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Stacy Conradt
Stacy Conradt

15 Out-Of-This-World Facts About Space Mountain

Stacy Conradt
Stacy Conradt

Space Mountain isn't the fastest ride around, but that hasn't stopped it from becoming one of the most popular attractions at Walt Disney World. Since its debut in 1975, the rollercoaster has attracted millions of visitors—and inspired counterparts in Disney Parks across the world. Read on to find out more about the classic ride.

1. THE SUCCESS OF THE MATTERHORN BOBSLEDS CONVINCED WALT DISNEY THAT THRILL RIDES COULD WORK AT THE PARK.

Disney wasn’t sure that fast rides had a place in his family-friendly park, but his mind was made up after the Matterhorn Bobsleds proved to be a huge success.

2. AFTER THE RIDE WAS CONCEPTUALIZED, DISNEY HAD TO WAIT 11 YEARS FOR TECHNOLOGY TO CATCH UP.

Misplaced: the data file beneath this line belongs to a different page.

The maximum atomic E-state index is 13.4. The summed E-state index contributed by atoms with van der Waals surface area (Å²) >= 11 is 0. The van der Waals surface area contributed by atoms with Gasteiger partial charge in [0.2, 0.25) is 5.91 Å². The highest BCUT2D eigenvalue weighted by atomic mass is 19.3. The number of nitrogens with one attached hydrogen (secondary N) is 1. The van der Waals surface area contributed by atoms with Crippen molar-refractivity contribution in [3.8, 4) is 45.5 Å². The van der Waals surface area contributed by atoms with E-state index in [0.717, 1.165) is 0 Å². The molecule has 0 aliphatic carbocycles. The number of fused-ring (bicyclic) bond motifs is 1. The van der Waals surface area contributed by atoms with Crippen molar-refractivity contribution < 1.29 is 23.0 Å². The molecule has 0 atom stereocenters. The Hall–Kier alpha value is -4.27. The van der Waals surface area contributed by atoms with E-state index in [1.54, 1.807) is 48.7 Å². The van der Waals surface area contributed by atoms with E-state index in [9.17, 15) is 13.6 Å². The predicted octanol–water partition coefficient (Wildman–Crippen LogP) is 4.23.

Disney Legend John Hench designed the attraction in the early '60s, more than a decade before the technology needed to make it come to life was readily available. And the technology that was available was too slow. In fact, it would take hours just to model the data for just one curve. When the machinery finally caught up, work on the roller coaster resumed, and the first Space Mountain debuted at the Magic Kingdom at Walt Disney World in 1975.

3. EARLY NAMES FOR THE RIDE INCLUDED "SPACE PORT" AND "SPACE VOYAGE."

By 1966, however, the roller coaster had been dubbed what would eventually become its iconic name: Space Mountain.

4. THE DISNEY WORLD AND DISNEYLAND RIDES ARE SIGNIFICANTLY DIFFERENT IN HEIGHT.